"Take good care of her," he managed to say. "I can't listen to this anymore."
And HUNG UP on me!
I stared at the phone in disbelief. Umm. Yeah. Thanks honey. No problem. I'll take care of everything.
Have I mentioned that sweet and kind hearted as Ken is, he's not really great at dealing with emergencies?
To his credit, he called me back a minute later and helped me quickly locate the vet's phone number. But, good grief! What would have happened if I'd phoned him while she was still shrieking? My ears were still ringing from that an hour later.
The 45 minute drive to the vet seemed really, really long. Poor Leeloo whimpered the whole way. I know she was in a lot of pain.
I dropped her off with the receptionist just after the vet hospital opened, before the vet had even arrived. I drove back home and waited for the vet's phone call.
When it came, it wasn't good. Leeloo had definitely broken her leg, but in a place that requires surgery rather than casting or splinting. And our vet doesn't do that kind of surgery. She'd have to refer us to a vet in Charlottesville. Surgery would cost around $2,500. The exam and x-rays from the vet who couldn't do anything cost $273.
Damn! We simply don't have that kind of money right now. I called Ken back to see what he wanted to do. When I told him the price estimate, he said, "I don't think we could do that even if we wanted to."
"Okay," I said, "but what do you want to do instead? Do you want to put her to sleep?"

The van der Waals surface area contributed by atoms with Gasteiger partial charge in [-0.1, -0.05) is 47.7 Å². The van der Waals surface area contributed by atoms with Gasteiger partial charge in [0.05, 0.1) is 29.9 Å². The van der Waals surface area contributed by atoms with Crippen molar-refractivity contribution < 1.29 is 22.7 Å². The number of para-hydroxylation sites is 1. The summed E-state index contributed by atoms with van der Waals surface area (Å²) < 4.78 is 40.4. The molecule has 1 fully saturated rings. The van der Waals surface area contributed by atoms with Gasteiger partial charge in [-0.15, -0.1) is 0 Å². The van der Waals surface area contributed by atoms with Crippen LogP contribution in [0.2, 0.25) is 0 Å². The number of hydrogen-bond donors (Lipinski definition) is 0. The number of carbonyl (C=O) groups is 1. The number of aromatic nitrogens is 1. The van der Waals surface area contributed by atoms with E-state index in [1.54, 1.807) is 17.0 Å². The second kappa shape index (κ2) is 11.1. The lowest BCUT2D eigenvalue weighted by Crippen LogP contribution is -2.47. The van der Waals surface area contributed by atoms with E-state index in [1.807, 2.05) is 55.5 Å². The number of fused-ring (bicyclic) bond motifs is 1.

I don't know what he thought our other options might be, but this suggestion hit him like a bomb. I heard him fighting back tears. "No," he said. "We have to do the surgery. We have to." Poor guy, he was at a business conference, surrounded by coworkers and customers, and having to deal with this at the same time.
I still needed to tend the sheep before the day got too hot. Not only did the traveling lambs need attention, a couple of my own sheep were showing symptoms of heat related stress, so I wanted to dose them with vitamins too, before I left for my trip.
Worm medicine, vitamin drench, and for my own stressed sheep, a couple of vitamin shots. It's not easy to hold a 100-lb. sheep still by yourself while you're the person poking it with needles! They thrash around and fight to escape, and it takes both brute strength and a steady hand to get the job done.